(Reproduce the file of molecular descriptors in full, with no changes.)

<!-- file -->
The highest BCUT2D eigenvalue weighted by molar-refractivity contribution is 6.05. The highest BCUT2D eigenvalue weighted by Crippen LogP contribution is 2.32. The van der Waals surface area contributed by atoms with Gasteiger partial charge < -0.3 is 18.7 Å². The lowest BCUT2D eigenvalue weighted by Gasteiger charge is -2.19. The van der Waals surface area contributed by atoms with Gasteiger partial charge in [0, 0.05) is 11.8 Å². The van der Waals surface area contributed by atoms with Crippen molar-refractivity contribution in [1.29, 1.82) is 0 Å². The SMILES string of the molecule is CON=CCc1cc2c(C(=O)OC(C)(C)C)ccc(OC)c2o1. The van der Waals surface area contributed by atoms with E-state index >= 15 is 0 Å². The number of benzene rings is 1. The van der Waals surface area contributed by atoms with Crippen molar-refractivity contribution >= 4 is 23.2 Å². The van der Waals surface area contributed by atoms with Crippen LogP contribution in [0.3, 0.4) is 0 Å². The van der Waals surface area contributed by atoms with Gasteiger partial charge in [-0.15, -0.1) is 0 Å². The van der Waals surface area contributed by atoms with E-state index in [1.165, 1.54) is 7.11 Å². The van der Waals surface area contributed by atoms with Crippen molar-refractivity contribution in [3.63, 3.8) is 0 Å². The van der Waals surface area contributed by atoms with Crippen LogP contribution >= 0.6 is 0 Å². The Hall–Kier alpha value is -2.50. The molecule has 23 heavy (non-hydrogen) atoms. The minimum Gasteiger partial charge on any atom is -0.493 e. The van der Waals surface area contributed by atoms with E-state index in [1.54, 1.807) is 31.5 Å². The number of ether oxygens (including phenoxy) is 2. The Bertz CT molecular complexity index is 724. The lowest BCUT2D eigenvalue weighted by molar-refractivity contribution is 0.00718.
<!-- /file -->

The highest BCUT2D eigenvalue weighted by molar-refractivity contribution is 6.05. The highest BCUT2D eigenvalue weighted by Crippen LogP contribution is 2.32. The van der Waals surface area contributed by atoms with Gasteiger partial charge < -0.3 is 18.7 Å². The lowest BCUT2D eigenvalue weighted by Gasteiger charge is -2.19. The van der Waals surface area contributed by atoms with Gasteiger partial charge in [0, 0.05) is 11.8 Å². The van der Waals surface area contributed by atoms with Crippen molar-refractivity contribution in [1.29, 1.82) is 0 Å². The SMILES string of the molecule is CON=CCc1cc2c(C(=O)OC(C)(C)C)ccc(OC)c2o1. The van der Waals surface area contributed by atoms with E-state index >= 15 is 0 Å². The number of benzene rings is 1. The van der Waals surface area contributed by atoms with Crippen molar-refractivity contribution >= 4 is 23.2 Å². The van der Waals surface area contributed by atoms with Crippen LogP contribution in [0.3, 0.4) is 0 Å². The van der Waals surface area contributed by atoms with Gasteiger partial charge in [-0.15, -0.1) is 0 Å². The van der Waals surface area contributed by atoms with E-state index in [1.165, 1.54) is 7.11 Å². The van der Waals surface area contributed by atoms with Crippen molar-refractivity contribution in [3.63, 3.8) is 0 Å². The van der Waals surface area contributed by atoms with Crippen LogP contribution >= 0.6 is 0 Å². The Hall–Kier alpha value is -2.50. The molecule has 23 heavy (non-hydrogen) atoms. The minimum Gasteiger partial charge on any atom is -0.493 e. The van der Waals surface area contributed by atoms with E-state index in [1.54, 1.807) is 31.5 Å². The number of ether oxygens (including phenoxy) is 2. The Bertz CT molecular complexity index is 724. The lowest BCUT2D eigenvalue weighted by molar-refractivity contribution is 0.00718.